Royal Collection Publications, 19 May 2008
190 x 150mm
192 pages, 140 colour illustrations
This enchanting new publication celebrates the work of Alexander Marshal and his exquisite Florilegium, the only surviving example of a 17th-century English flower-book. It takes the reader through a year in the life of an English garden, from the snowdrops and crocuses of early spring to autumnal gourds and Chinese lanterns. Although little known today, Alexander Marshal was one of the most extraordinary botanical artists of his time. Mr Marshal’s Flower Book, the first popular introduction to the artist’s life and work, will delight garden enthusiasts and art-lovers alike.
It is published to coincide with the exhibition Amazing Rare Things: The Art of Natural History in the Age of Discovery at The Queen’s Gallery, Buckingham Palace (until 28 September 2008), which has been curated in collaboration with the distinguished naturalist and broadcaster Sir David Attenborough.
Alexander Marshal (c.1620-82) compiled his Florilegium over a period of
30 years and was still adding to it in the months before his death. Surprisingly, he was not a professional artist, and the Florilegium was never intended for publication but purely for Marshal’s own enjoyment. Marshal’s illustrations of 284 plant species include some 60 tulips, 30 roses,
60 carnations, 38 auriculas and 45 anemones. The delicacy and accuracy of these remarkable plant portraits amazed his contemporaries, and the then newly formed Royal Society wrote to the artist asking how such a ‘trick’ was achieved.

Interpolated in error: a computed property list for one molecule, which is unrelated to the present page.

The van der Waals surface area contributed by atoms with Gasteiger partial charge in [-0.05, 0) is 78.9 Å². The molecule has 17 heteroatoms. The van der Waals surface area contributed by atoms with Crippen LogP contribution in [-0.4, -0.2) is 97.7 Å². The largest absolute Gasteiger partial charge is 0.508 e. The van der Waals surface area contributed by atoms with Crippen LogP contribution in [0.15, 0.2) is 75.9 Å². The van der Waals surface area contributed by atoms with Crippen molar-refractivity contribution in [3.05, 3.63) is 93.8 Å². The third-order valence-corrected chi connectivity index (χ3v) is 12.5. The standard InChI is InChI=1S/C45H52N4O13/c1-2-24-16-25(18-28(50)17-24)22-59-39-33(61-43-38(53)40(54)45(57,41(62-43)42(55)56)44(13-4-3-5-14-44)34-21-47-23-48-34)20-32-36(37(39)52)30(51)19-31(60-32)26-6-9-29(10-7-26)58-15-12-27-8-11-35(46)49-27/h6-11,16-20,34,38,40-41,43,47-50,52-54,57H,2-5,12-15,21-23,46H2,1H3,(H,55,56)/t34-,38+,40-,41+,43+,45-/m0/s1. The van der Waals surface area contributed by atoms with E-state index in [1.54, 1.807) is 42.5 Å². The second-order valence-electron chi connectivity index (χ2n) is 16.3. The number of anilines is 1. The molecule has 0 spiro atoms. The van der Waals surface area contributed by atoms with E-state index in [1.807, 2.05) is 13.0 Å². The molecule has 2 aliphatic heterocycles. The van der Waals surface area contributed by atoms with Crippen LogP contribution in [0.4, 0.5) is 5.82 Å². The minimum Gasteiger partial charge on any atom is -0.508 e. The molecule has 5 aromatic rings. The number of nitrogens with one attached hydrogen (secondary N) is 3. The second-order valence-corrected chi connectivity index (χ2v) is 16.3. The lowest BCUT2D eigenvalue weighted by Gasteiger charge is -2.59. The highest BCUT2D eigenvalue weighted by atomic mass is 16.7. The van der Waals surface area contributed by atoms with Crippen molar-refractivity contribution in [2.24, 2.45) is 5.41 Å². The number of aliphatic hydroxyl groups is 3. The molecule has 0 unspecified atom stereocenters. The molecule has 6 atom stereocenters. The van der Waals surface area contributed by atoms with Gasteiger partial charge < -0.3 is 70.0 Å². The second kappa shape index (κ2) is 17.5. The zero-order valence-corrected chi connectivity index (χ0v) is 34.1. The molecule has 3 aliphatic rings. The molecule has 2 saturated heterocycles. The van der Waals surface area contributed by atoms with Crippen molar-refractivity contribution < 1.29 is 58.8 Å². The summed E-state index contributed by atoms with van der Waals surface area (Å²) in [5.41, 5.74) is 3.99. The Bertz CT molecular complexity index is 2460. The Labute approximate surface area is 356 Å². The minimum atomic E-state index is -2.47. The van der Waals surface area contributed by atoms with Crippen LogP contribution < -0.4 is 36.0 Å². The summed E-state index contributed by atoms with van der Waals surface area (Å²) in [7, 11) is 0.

The earliest record of Marshal’s life dates from 1641, when he was staying in the house of John Tradescant the Younger, the renowned gardener, plant-hunter and collector. By the 1650s Marshal had become part of a circle of gentleman gardeners and was living in Islington, where he helped import and trade plants for the Earl of Northampton. From 1675 he lodged at Fulham Palace with the Earl’s brother, Henry Compton, Bishop of London, who was said to have over 1,000 species of exotic plants in his gardens. It was here that Marshal found his inspiration.
Alexander Marshal lived at a time when new species and varieties of plants were being discovered around the world and introduced to England in ever-increasing numbers. In the Florilegium simple native flowers, such as sweet briar and lady’s bedstraw, appear alongside exotic specimens, among them the crown imperial, recently brought to British soil from Constantinople. Now a stalwart of the English garden, the yellow-trumpeted daffodil is referred to by Marshal as the ‘Spanish daffodil’. The most fashionable and highly prized flowers were the striped and feathered tulips and the auriculas, over 1,000 varieties of which were cultivated in the 17th century.
Marshal chose to paint the plants as he found them, not as perfect specimens. His flowers have blemished leaves, fallen petals and insects feeding off them. A well-known entomologist in his day, he embellished the pages of the Florilegium with studies of insects, including moths, butterflies, beetles and caterpillars. Some sheets of the flower-book are decorated with miniatures of animals, others with striking trompe-l’oeil creatures –
a grass snake slithers beneath a Seville orange, while a dead jay lies at the bottom of a page of delicate anemones and crocuses.
Mr Marshal’s Flower Book will be available from the Royal Collection shops at Buckingham Palace, Windsor Castle and the Palace of Holyroodhouse and from all good bookshops, price £9.95 (hardback).
Amazing Rare Things: The Art of Natural History in the Age of Discovery is at The Queen’s Gallery, Buckingham Palace until 28 September 2008. Advance tickets from www.royalcollection.org.uk or +44 (0)20 7766 7323.
Further press information and photographs are available from Public Relations and Marketing, the Royal Collection, telephone: +44 (0)20 7839 1377,